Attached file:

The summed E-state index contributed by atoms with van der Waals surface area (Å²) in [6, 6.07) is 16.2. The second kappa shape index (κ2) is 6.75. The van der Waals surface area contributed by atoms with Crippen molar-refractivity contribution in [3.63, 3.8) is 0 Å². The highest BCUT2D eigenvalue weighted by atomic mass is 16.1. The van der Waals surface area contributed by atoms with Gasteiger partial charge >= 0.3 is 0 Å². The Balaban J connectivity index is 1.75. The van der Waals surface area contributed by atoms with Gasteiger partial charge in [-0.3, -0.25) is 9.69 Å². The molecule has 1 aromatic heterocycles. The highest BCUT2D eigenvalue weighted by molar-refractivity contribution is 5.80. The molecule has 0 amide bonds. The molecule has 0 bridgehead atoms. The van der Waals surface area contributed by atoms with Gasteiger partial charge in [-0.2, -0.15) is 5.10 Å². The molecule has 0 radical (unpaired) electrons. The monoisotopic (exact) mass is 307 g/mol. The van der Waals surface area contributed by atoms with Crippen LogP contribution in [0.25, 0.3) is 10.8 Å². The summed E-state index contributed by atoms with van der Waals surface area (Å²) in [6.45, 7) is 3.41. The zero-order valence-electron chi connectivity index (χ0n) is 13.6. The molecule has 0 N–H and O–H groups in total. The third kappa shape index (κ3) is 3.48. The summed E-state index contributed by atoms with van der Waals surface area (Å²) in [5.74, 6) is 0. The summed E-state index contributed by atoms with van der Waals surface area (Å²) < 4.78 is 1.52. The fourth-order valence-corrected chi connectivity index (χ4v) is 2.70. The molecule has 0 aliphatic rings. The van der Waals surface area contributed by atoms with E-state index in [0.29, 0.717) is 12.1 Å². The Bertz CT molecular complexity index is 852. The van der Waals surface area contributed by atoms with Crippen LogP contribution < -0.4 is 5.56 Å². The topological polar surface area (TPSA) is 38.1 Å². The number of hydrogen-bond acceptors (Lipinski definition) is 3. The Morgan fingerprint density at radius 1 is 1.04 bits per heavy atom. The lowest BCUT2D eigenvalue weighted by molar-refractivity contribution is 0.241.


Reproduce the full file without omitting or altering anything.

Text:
The summed E-state index contributed by atoms with van der Waals surface area (Å²) in [6, 6.07) is 16.2. The second kappa shape index (κ2) is 6.75. The van der Waals surface area contributed by atoms with Crippen molar-refractivity contribution in [3.63, 3.8) is 0 Å². The highest BCUT2D eigenvalue weighted by atomic mass is 16.1. The van der Waals surface area contributed by atoms with Gasteiger partial charge >= 0.3 is 0 Å². The Balaban J connectivity index is 1.75. The van der Waals surface area contributed by atoms with Gasteiger partial charge in [-0.3, -0.25) is 9.69 Å². The molecule has 1 aromatic heterocycles. The highest BCUT2D eigenvalue weighted by molar-refractivity contribution is 5.80. The molecule has 0 amide bonds. The molecule has 0 bridgehead atoms. The van der Waals surface area contributed by atoms with Gasteiger partial charge in [-0.2, -0.15) is 5.10 Å². The molecule has 0 radical (unpaired) electrons. The monoisotopic (exact) mass is 307 g/mol. The van der Waals surface area contributed by atoms with Crippen LogP contribution in [0.25, 0.3) is 10.8 Å². The summed E-state index contributed by atoms with van der Waals surface area (Å²) in [6.45, 7) is 3.41. The zero-order valence-electron chi connectivity index (χ0n) is 13.6. The molecule has 0 N–H and O–H groups in total. The third kappa shape index (κ3) is 3.48. The summed E-state index contributed by atoms with van der Waals surface area (Å²) in [5.74, 6) is 0. The summed E-state index contributed by atoms with van der Waals surface area (Å²) < 4.78 is 1.52. The fourth-order valence-corrected chi connectivity index (χ4v) is 2.70. The molecule has 0 aliphatic rings. The van der Waals surface area contributed by atoms with E-state index in [0.29, 0.717) is 12.1 Å². The Bertz CT molecular complexity index is 852. The van der Waals surface area contributed by atoms with Crippen LogP contribution < -0.4 is 5.56 Å². The topological polar surface area (TPSA) is 38.1 Å². The number of hydrogen-bond acceptors (Lipinski definition) is 3. The Morgan fingerprint density at radius 1 is 1.04 bits per heavy atom. The lowest BCUT2D eigenvalue weighted by molar-refractivity contribution is 0.241.